Intended to emerge powerfully from the landscape this ultra modern gallery displays the talents of Melbourne architect Allan Powell. Almost like an earthworks sculpture that can be read as an artefact, the TarraWarra Musem of Art in Yarra Glen is a monument to modernism. Allan Powell has constructed a simple shape with the effect of a half built or buried building, which confounds the eye and engages the senses. The stunning tan and clay coloured structure rises out of the green vines of the Yarra Valley creating an unexpected vision in the valley. Sensually curved around the site, the building is primarily of dressed stone and rendered walls, coloured rendered concrete walls, and rammed earth walls, and the architect has achieved the feeling that ‘ this building is of the earth’. Visitors to this new gallery are convinced that the complex is of handcrafted natural materials and that each of the columns is different. TarraWarra Museum of Art has been entered into Institutional new category of the architecture awards. [ Download PDF ]
The unusual “Mud House” house was constructed in King City, Ontario in 1937 by Blair Burrows, a remarkable woman architect from Toronto, using only local materials and without cutting down any trees. She built the house entirely by hand, of pisé de terre (rammed earth). Original features include the two-foot thick, rot-free walls and a monumental hearth.
Built by architects Peter Sassenroth und Rudolf Reitermann in 1999, this small chapel made of rammed earth replaces the former Church of Reconciliation, a historicist church built in 1894 which happened to be situated on the death strip when the Berlin wall was erected in 1961. The old church stood there vacant and isolated, abused as a guarding tower for East German border patrol, until it was finally blown up by East Germany in 1987 – just two years before the wall eventually was torn down itself. the community of the former church decided it wanted to have its church back. The completed chapel is enveloped by a wall made of rammed earth, composed out of clay and smaller pieces of bricks of the exploded church. For more information visit the Chapel of Reconciliation home page.
Earth Architecture began February 22, 2003 as a way to organize online research on earthen architecture and now, after almost 5 years of blogging on earth architecture, a book on the subject that will be published by Princeton Architectural Press in the Fall of 2008. The book will offer a history of earthen architecture, particularly a modern history of earthen architecture which touches on the efforts of Cointeraux, Gaudí, Schindler, Wright, Le Corbusier, Loos, Fathy, and many more of your favorite architects of the modern era. The book also discusses Rammed Earth, Mud Brick, Compressed Earth Block and many of the several earth building technologies and how they have evolved to meet the demands of contemporary society.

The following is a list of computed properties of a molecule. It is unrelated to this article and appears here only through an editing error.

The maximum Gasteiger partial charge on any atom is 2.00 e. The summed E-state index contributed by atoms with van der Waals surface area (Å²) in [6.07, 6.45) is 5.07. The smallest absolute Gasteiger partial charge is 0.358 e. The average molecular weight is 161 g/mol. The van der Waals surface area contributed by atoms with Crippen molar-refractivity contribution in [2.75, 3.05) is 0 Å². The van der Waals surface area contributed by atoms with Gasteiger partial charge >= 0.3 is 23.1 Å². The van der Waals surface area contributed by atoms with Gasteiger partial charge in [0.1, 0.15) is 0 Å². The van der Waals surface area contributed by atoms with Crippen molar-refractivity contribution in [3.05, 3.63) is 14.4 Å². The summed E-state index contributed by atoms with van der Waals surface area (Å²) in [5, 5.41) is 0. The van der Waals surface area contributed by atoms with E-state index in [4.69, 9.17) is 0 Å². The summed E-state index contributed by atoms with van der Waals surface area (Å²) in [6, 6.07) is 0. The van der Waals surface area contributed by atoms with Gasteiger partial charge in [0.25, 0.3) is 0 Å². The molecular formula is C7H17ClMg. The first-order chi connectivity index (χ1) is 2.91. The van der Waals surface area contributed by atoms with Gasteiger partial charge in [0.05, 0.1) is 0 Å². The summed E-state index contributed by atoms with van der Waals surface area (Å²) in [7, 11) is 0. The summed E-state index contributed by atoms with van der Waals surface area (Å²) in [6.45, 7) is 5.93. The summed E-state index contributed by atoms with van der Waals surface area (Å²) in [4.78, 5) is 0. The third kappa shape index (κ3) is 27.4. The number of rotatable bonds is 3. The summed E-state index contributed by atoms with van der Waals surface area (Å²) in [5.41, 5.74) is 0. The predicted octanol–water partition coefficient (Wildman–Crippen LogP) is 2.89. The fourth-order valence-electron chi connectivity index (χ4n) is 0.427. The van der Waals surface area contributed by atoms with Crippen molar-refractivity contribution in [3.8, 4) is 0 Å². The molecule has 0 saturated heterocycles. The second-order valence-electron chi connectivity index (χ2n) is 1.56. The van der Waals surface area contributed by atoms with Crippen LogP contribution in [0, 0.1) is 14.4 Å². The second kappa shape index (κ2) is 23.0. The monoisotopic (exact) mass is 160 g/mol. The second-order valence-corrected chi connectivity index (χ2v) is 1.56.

The book will also feature 40 cutting edge projects designed by architects and constructed of earth from the past 35 years, including work by many well known architects such as Rick Joy, Mauricio Rocha, Rural Studio, Glenn Murcutt, Arup Associates, Mathias Klotz, Predock_Frane Architects, Cutler Anderson Architects, Reitermann and Sassenroth, Heikkinen – Komonen Architects and Yung Ho Chang, to name a few, as well as important works by lesser well known architects who have produced critical works of contemporary architecture.
This is a very exciting moment in the history of this blog. It coincides with International Listings ranking Earth Architecture among the top 100 Architecture Blogs. It is an honor to be on the list with some really great blogs. In fact, I have to give props to Geoff for the idea for announcing the impending publication. If you’d like to know more about the book or would like to be reminded when the it is released, please email me, and thanks for reading about the most widely used building material on the planet.
Lawrence Wilfred “Laurie” Baker (March 2, 1917 – April 1, 2007) was an award-winning English architect, renowned for his initiatives in low-cost housing by using traditional techniques, materials and crafts such as mud and thatch. He went to India in 1945 in part as a missionary and since then lived and worked in India for over 50 years. He obtained Indian citizenship in 1989 and resided in Thiruvananthapuram (Trivandrum), Kerala. In 1990, the Government of India awarded him with the Padma Shri, the nation’s fourth highest civilian award, in recognition of his meritorious service in the field of architecture.
“You can’t get more sustainable or renewable a resource than mud, and Baker is its champion. Approximately 58 percent of all buildings in India today are made of mud brick, some as many as 50 to 100 years old. Mud is gathered either at the construction site or very nearby, formed into bricks and dried in the sun. It is readily available and can be made by people with limited initial training—all resulting in projects that can be built at a fraction of the cost of those using concrete and steel. Baker is especially fond of mud’s total recycle-ability: simply add water and reuse it.” – Farewell Laurie Baker